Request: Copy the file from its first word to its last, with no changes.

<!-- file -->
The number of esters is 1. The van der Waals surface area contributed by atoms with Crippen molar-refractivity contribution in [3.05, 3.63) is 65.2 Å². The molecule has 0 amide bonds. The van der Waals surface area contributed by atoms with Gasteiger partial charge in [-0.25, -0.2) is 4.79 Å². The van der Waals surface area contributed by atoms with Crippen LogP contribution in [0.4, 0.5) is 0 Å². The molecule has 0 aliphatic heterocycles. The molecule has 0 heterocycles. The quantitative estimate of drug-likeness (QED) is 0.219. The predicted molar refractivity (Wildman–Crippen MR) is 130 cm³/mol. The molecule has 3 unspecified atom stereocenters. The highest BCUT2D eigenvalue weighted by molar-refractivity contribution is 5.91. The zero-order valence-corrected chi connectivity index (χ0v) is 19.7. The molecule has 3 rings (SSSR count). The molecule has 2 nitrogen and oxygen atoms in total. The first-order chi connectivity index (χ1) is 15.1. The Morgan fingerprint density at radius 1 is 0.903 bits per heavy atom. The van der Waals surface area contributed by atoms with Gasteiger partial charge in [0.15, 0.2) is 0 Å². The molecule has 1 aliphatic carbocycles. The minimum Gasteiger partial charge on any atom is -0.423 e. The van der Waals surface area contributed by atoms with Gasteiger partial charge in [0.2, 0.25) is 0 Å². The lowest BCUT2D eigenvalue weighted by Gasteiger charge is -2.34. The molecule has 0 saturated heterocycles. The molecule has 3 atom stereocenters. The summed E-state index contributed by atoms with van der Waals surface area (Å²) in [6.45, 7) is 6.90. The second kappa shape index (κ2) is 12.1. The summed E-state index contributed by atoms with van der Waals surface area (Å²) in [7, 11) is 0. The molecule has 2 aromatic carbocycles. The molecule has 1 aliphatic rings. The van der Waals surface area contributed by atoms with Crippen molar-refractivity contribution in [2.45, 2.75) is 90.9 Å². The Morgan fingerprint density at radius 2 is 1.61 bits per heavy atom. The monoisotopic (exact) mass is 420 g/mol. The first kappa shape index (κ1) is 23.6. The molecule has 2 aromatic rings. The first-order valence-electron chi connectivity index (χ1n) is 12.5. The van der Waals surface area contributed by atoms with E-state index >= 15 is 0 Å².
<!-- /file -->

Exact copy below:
The number of esters is 1. The van der Waals surface area contributed by atoms with Crippen molar-refractivity contribution in [3.05, 3.63) is 65.2 Å². The molecule has 0 amide bonds. The van der Waals surface area contributed by atoms with Gasteiger partial charge in [-0.25, -0.2) is 4.79 Å². The van der Waals surface area contributed by atoms with Crippen LogP contribution in [0.4, 0.5) is 0 Å². The molecule has 0 aliphatic heterocycles. The molecule has 0 heterocycles. The quantitative estimate of drug-likeness (QED) is 0.219. The predicted molar refractivity (Wildman–Crippen MR) is 130 cm³/mol. The molecule has 3 unspecified atom stereocenters. The highest BCUT2D eigenvalue weighted by molar-refractivity contribution is 5.91. The zero-order valence-corrected chi connectivity index (χ0v) is 19.7. The molecule has 3 rings (SSSR count). The molecule has 2 nitrogen and oxygen atoms in total. The first-order chi connectivity index (χ1) is 15.1. The Morgan fingerprint density at radius 1 is 0.903 bits per heavy atom. The van der Waals surface area contributed by atoms with Gasteiger partial charge in [0.15, 0.2) is 0 Å². The molecule has 1 aliphatic carbocycles. The minimum Gasteiger partial charge on any atom is -0.423 e. The van der Waals surface area contributed by atoms with Gasteiger partial charge in [0.2, 0.25) is 0 Å². The lowest BCUT2D eigenvalue weighted by Gasteiger charge is -2.34. The molecule has 0 saturated heterocycles. The molecule has 3 atom stereocenters. The summed E-state index contributed by atoms with van der Waals surface area (Å²) in [6.45, 7) is 6.90. The second kappa shape index (κ2) is 12.1. The summed E-state index contributed by atoms with van der Waals surface area (Å²) in [7, 11) is 0. The molecule has 2 aromatic carbocycles. The molecule has 1 aliphatic rings. The van der Waals surface area contributed by atoms with Crippen molar-refractivity contribution in [2.45, 2.75) is 90.9 Å². The Morgan fingerprint density at radius 2 is 1.61 bits per heavy atom. The monoisotopic (exact) mass is 420 g/mol. The first kappa shape index (κ1) is 23.6. The molecule has 2 aromatic rings. The first-order valence-electron chi connectivity index (χ1n) is 12.5. The van der Waals surface area contributed by atoms with E-state index >= 15 is 0 Å².